Sunset Park

Bush Terminal Piers Park opens

Former landfill rehabilitated with $40 million in federal, state, city funds

November 13, 2014 By Paula Katinas Brooklyn Daily Eagle
Assemblymember Felix Ortiz (third from left), Councilmember Carlos Menchaca (fourth from right) and other officials celebrate the grand opening of Bush Terminal Piers Park. Photo courtesy Menchaca’s office
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Brooklyn has a brand new waterfront park.

City officials and Sunset Park residents came together Wednesday afternoon to celebrate the grand opening of Bush Terminal Piers Park, a 23-acre recreation area located on the waterfront behind Bush Terminal.

Assemblymember Felix Ortiz and Councilmember Carlos Menchaca, both of whom represent Sunset Park, were among the officials taking part in a ribbon-cutting ceremony. Officials from the Parks Department and the city’s Economic Development Corporation were also on hand.

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“Today, we unite to host a ceremonial ribbon-cutting to celebrate the opening of this long-awaited community space. This afternoon we honor the advocacy and visioning on the part of our community,” Menchaca said in a statement on Wednesday.

The park, which contains two ball fields, open recreation space, a pier and rest rooms made from old shipping containers, extends along First Avenue from 43rd Street to 51st Street. The entrance is located on First Avenue and 43rd Street.

The park actually opened last week, but a grand opening ceremony was put off until Nov. 12.

Bush Terminal Piers Park sits at the site of a former landfill. The park was created with $40 million in federal, state and city funds that were used for both the cleanup of the toxic dump site and the construction of the recreation area.

U.S. Rep. Nydia Velazquez, whose district includes Sunset Park, was instrumental in securing much of the federal funding, according to Menchaca.

But Menchaca also credited Sunset Park residents and environmental groups with the creation of the park, saying that their efforts to push government officials to open up the waterfront for recreational use paid off. “Over the many years, local justice organizations like UPROSE fueled this fight by providing people power consisting mostly of youth who dared to imagine a different future for our waterfront,” he stated.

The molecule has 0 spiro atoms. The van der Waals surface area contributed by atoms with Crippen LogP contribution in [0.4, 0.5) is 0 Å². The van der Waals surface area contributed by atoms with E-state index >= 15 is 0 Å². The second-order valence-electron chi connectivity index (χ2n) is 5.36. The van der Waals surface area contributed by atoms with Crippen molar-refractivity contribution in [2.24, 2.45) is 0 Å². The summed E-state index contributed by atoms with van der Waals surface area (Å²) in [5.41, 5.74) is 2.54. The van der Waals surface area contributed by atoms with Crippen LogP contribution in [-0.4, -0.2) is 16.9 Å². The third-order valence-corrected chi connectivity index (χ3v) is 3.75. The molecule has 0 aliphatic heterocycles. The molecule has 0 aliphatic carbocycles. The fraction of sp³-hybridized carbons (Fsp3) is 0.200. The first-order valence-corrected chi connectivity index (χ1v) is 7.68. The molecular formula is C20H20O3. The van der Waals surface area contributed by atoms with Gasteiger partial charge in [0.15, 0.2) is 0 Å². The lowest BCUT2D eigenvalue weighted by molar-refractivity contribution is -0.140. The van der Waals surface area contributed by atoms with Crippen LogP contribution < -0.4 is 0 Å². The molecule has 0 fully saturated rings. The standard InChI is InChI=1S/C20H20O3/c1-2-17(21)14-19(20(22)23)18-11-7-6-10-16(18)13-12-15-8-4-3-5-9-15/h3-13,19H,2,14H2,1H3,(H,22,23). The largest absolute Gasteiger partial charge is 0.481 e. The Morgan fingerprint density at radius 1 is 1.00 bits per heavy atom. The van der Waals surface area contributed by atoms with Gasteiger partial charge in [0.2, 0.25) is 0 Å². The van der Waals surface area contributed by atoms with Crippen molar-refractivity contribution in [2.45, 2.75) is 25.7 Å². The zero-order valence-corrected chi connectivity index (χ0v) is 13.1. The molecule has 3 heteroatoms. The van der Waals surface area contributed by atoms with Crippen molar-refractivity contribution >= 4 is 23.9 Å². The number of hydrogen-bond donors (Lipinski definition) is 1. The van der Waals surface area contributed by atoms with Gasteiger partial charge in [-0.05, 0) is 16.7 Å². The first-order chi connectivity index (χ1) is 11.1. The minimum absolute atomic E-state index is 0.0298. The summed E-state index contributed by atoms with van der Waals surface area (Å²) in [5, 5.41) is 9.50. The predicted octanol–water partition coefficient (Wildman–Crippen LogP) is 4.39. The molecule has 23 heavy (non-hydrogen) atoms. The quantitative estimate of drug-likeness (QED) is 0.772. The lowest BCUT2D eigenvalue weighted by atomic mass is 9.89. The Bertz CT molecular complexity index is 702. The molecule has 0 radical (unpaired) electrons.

UPROSE, which stands for United Puerto Rican Organizations of Sunset Park, advocates for better environmental conditions for the community.

“Elected officials like Congresswoman Nydia Velázquez secured substantial federal funding, and others like Assemblyman Felix Ortiz and Councilmember Sara Gonzalez stood alongside so many invested Sunset Park neighbors who, despite the many challenges, never wavered in their demand to the open our waterfront for public and recreational use,” Menchaca said. Gonzalez was Menchaca’s predecessor in the council.

“We are going to celebrate the opening, which we’ve been after for decades,” Tony Giordano, president of the group Sunset Park Restoration, told the New York Daily News.

The Parks Department’s website describes Bush Terminal Piers Park as “a lovely waterfront park with spectacular views of the area’s tidal pools and the Bay Ridge Channel.”

People who visit the park “will find two multi-purpose soccer and baseball fields as well as a nature preserve that allows a fun glimpse into Brooklyn’s wild side,” the website reads. 

The park is open from 8 p.m. to 4 p.m. seven days a week. From May 2 to Sept. 30, it will be open from 8 a.m. to 8 p.m. 

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